Oh brother. It wasn’t free and now it’s added to my order as are the two cups of hot sauce. But it says step 2 is complete, so I have that going for me!
I didn’t think that the extra item was going to be free, but the point is a valid one. By calling them steps and assigning no message to the user that they will be charged makes it seem as if those things are included in something they have already purchased. It’s tricky and confusing. I recommend updating the language immediately. For example, “Add a Side” instead of “Step 2: Choose Your Sides”.
One of the goals of a UX designer is to create an experience where your user has to think as little as possible and this experience causes the brain to fire in multiple directions.
The final issue I have with the checkout is that once I scroll all the way to the bottom the only way I can actually checkout out is to scroll back up to the top.
The best solution is to allow that snazzy little menu on the right hand side to scroll with the user as I go down the page so when I get to the bottom I can see all my settings and my price all in one place. The alternative (easier to implement) solution is to throw a checkout button at the bottom as well.
I’m taken to this review screen…but I thought that’s what I just did on the last screen. Hmmm.
This page is a disaster. There are so many boxes and so much text I’m not sure where to start and my eyes flick all over the place. I scroll down the page looking for somewhere to focus and see payment options and a big red place your order button, so I get out of here as quick as possible.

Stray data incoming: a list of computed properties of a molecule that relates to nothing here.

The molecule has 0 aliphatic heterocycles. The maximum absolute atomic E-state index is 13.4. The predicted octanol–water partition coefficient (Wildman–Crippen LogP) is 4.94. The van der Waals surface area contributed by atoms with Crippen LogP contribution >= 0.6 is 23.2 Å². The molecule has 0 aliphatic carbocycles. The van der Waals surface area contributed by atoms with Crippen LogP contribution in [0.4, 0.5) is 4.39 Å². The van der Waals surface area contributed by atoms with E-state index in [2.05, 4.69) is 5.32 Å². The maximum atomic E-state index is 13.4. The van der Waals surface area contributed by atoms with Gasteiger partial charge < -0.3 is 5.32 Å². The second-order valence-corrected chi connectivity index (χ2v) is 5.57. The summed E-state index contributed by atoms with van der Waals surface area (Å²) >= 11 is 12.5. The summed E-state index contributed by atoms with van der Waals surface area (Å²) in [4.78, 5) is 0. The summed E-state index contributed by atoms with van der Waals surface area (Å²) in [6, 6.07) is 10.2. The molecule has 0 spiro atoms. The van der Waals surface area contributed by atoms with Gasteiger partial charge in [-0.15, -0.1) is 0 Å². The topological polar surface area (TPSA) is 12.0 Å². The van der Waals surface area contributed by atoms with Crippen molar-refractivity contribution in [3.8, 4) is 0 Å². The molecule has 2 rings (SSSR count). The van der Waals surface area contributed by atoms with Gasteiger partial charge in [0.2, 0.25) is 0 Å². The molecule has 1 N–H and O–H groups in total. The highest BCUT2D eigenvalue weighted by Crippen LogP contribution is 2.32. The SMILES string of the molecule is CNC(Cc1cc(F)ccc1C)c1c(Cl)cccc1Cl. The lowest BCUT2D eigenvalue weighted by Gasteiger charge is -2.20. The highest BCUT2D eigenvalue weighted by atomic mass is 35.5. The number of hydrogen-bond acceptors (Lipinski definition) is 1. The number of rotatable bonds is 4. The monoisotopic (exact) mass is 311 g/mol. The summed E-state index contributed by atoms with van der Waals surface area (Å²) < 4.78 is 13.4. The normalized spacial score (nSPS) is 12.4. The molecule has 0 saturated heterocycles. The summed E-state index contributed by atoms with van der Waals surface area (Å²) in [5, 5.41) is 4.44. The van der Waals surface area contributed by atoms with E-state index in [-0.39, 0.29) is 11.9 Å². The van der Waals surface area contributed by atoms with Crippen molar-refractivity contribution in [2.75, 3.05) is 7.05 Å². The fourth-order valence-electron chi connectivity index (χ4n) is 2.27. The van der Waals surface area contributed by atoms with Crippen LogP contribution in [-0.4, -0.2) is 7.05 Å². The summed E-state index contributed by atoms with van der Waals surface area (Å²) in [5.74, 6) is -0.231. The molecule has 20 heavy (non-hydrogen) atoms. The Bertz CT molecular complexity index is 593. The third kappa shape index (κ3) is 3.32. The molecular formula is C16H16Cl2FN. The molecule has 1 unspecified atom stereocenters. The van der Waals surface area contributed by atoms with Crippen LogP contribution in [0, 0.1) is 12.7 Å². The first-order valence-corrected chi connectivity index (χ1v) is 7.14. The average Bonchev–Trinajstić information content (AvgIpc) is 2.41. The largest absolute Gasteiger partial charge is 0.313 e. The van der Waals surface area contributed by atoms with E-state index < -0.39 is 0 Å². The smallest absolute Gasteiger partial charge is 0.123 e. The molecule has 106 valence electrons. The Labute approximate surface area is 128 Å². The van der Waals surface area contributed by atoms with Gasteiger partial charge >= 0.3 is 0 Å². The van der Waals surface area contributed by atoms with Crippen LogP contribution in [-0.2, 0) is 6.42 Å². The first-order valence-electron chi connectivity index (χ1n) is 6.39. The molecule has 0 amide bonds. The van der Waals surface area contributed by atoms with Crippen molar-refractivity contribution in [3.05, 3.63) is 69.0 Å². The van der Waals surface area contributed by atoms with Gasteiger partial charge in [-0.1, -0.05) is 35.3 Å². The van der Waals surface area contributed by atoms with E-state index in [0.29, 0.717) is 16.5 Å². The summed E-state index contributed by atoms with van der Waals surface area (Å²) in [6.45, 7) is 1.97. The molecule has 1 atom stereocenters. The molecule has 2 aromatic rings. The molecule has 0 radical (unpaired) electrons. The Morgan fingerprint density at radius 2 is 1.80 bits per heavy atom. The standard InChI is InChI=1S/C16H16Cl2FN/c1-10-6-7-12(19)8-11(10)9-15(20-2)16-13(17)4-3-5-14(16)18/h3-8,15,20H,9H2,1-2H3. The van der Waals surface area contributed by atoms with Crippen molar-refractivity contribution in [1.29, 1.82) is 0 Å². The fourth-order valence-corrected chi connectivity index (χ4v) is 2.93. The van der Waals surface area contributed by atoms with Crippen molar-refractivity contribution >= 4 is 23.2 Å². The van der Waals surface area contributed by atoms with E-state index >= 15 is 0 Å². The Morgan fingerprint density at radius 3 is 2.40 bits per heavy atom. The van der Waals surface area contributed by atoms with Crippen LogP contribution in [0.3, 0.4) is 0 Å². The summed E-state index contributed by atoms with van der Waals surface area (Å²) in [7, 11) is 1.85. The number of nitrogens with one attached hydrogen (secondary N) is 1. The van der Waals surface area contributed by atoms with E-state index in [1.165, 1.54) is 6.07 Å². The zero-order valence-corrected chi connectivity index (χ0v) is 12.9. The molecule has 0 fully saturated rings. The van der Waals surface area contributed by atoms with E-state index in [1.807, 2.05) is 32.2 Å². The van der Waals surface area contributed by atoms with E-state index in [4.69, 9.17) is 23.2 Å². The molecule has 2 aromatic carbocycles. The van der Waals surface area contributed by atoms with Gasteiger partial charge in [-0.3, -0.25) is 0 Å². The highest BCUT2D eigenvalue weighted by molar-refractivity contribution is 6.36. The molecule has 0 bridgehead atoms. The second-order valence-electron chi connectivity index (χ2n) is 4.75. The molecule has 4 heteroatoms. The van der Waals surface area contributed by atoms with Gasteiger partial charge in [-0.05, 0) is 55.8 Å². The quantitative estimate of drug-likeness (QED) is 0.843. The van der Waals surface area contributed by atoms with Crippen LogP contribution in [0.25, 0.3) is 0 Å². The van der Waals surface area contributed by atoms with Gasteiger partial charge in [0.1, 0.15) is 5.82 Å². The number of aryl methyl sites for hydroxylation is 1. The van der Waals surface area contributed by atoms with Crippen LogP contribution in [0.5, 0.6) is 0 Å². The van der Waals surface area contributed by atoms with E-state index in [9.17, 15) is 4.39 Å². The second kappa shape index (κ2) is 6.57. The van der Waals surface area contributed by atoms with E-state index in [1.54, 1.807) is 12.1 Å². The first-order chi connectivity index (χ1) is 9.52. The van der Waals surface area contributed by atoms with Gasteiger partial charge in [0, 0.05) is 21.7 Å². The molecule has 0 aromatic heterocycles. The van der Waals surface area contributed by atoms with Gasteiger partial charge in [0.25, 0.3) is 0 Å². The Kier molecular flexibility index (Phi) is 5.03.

There were multiple interaction points I skipped on this page because of overwhelm. There were even options that could make my experience easier next time. Creating an account or a pizza profile would make things faster and even get me rewards, but I chose to evacuate rather than try to navigate the mess.
This is where Domino’s shines, after my order is placed. They have a real time update of what’s going on with your food including the name of the person preparing, when it goes in the oven, when it leaves Domino’s and the name of the driver. And they got Pete, that cute little pizza guy.
The design on this final page is much better than anything else throughout the experience which ties it more closely with the homepage.
This final experience for the user is a great note to end on because it leaves the user engaged and positive.
In mentioning this series of blog posts several people assumed Domino’s would be the hands down winner just because they have such fond memories of the Domino’s Tracker. And kids love it.
Overall Domino’s has a user flow which is pretty tight until the user gets to the checkout screen and the trickery that comes with it. Some sections are littered with subpar design, but that never kept me from getting to the goal which was feeding my hungry friends. There are also places to improve flow, remove confusion and increase revenue opportunity through subtle reminders and queues to users about how they could save money or create more of a meal. All that considered Domino’s has a clean intuitive flow for adding and creating pizzas delivered hot to your door.
And that wraps up the final analysis in the Pizza UX Challenge. In the next post I’ll be comparing the three and picking my favorite UX of the three. If you haven’t read the write ups on Papa Johns or Pizza Hut, check em out and as always, let me know what you think.